• Relatives of some 9/11 victims are waiting for our Justice Department to tell them if their phones were hacked, according to The New York Times. Prompted by News of the World hacking in Britain, they asked Attorney General Eric H. Holder Jr. if their names or numbers were among those found by Scotland Yard. No word yet, The Times said.

Rupert Murdoch owned NOTW before closing it as the British scandal warmed up.  Some of the hacking went back a decade or more. Coincidentally, his American company owns his British papers. He owned Fox News and The New York Post where his hybrid Australian/British brand of aggressive tabloid journalism flourishes. Murdoch’s legal problems could worsen if British evidence points to American hacking or complicity in British hacking.  There, it involved payments to Met officers and former Met officers for information and that might be construed as a violation of anti-bribery laws governing American firms.

• I’m waiting for some brave national reporter to challenge GOP presidential aspirants’ attacks on the federal judiciary for what they say is elitism, activism, liberalism, etc. A good start would be to demand explanations of what those clichés or words mean. Then they could ask how this squares with the fact that many, if not most, active and senior federal district (trial) judges and circuit court (appellate) judges were named by Republicans.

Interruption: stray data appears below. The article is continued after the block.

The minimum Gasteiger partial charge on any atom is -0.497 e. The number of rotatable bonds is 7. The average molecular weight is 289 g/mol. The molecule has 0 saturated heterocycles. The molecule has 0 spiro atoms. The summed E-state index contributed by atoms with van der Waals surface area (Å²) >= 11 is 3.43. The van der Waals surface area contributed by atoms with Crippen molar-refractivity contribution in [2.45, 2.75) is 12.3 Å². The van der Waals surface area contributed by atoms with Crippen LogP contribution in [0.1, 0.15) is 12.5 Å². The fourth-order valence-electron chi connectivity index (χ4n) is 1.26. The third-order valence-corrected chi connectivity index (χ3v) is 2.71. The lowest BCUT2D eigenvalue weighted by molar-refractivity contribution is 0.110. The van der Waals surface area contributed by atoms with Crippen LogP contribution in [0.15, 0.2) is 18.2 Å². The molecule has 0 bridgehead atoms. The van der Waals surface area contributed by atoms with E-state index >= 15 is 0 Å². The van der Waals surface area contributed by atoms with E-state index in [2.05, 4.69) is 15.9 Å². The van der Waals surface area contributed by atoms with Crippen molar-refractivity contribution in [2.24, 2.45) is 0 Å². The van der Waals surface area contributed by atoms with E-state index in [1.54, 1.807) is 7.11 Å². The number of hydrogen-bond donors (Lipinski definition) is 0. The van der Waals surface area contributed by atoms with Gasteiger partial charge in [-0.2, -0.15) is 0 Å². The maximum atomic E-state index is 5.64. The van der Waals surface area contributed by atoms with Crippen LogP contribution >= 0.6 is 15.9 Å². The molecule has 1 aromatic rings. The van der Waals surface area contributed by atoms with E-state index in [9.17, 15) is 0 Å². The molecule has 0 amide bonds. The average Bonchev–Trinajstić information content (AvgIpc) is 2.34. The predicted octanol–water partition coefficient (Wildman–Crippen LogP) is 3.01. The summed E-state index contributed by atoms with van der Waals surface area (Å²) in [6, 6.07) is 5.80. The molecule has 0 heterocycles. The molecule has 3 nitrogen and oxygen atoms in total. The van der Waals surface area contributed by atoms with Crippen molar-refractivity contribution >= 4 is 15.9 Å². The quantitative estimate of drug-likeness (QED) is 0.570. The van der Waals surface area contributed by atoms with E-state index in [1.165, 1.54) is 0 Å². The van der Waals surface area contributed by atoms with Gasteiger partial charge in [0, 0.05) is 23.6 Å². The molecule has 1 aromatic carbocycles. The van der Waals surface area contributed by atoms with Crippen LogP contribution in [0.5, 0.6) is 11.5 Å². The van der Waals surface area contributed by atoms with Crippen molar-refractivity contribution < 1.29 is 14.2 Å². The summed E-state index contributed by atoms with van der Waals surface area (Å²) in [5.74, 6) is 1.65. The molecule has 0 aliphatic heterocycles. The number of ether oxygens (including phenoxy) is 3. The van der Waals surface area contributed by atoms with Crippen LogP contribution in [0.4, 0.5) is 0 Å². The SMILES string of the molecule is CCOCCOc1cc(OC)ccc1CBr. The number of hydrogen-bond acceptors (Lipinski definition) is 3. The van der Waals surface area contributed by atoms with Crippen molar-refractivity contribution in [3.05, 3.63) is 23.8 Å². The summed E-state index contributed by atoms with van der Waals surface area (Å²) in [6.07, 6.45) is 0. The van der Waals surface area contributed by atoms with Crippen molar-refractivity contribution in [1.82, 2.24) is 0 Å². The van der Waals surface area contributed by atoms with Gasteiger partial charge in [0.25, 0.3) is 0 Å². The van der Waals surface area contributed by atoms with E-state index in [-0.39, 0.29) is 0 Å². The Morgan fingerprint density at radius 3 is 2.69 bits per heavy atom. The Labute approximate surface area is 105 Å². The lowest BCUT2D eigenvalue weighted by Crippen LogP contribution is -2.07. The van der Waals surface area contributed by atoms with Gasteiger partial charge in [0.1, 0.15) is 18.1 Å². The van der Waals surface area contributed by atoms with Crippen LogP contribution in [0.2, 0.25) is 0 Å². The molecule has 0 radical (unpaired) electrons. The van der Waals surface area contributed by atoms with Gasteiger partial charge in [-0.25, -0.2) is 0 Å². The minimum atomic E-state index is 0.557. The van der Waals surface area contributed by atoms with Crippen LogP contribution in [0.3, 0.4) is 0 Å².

• Fred Barnes, executive editor of The Weekly Standard argues that Obama is the victor in the GOP televised debates among presidential aspirants. Instead of attacking Obama and the Democrats, the Republicans are picking on each other.

Barnes also makes less partisan but equally important paired points: Being the best or worst debater has nothing to do with being president and the debates are no place to explain substantive policies and goals. And he’s right when he complains that it’s too easy for reporters to focus on tit-for-tat debates instead of slogging through the candidates’ platforms, plans, records, etc.

• A Merry Christmas ad urging a visit next year to the Islamic nation (and early cradle of Christianity) Turkey. Sponsored by Turkish Airlines, the ad was on the back page of the A section of the Dec. 24 New York Times. That’s expensive real estate. It showed a Turkish statue of St. Nicholas, who lived and was buried in what became modern Turkey, and recounted the legend of his secret gift giving.

• Spitting into the wind department: Christianity Today, the best Protestant news magazine in this country, explores “how to be political without losing your soul.” 

• Fox just can’t get it right. Its Latin America network polled viewers about who is responsible for the death of Christ.  Online choices were Pontius Pilate, the Jewish People, or High Priests.  The poll was on a Facebook page promoting the National Geographic Channel’s Christmas special. Given that Latin America is a predominantly Roman Catholic region, the option “Jewish People” contradicted repeated modern Vatican rejection of collective Jewish guilt for Jesus’ execution.

• Bill Sloat's Daily Bellwether blogs points out a hole in The Enquirer's Monday page 1 story about fracking/earthquakes around Youngstown: Fracking upstream also may be compromising water which Cincinnatians drink. The problem is bromides, a carcinogen, leaking into the Ohio River. The Cincinnati-based Ohio River Valley Water Sanitation Commission (ORSANCO) has this pollutant on its agenda for the regular February meeting. Among the many traditional beats The Enquirer has discarded amid cutbacks is the environment. ORSANCO hasn’t issued any press releases about the bromides, but an environment reporter would have spotted news from communities, monitors and media upstream.

CONTACT BEN L. KAUFMAN: letters@citybeat.com



comments powered by Disqus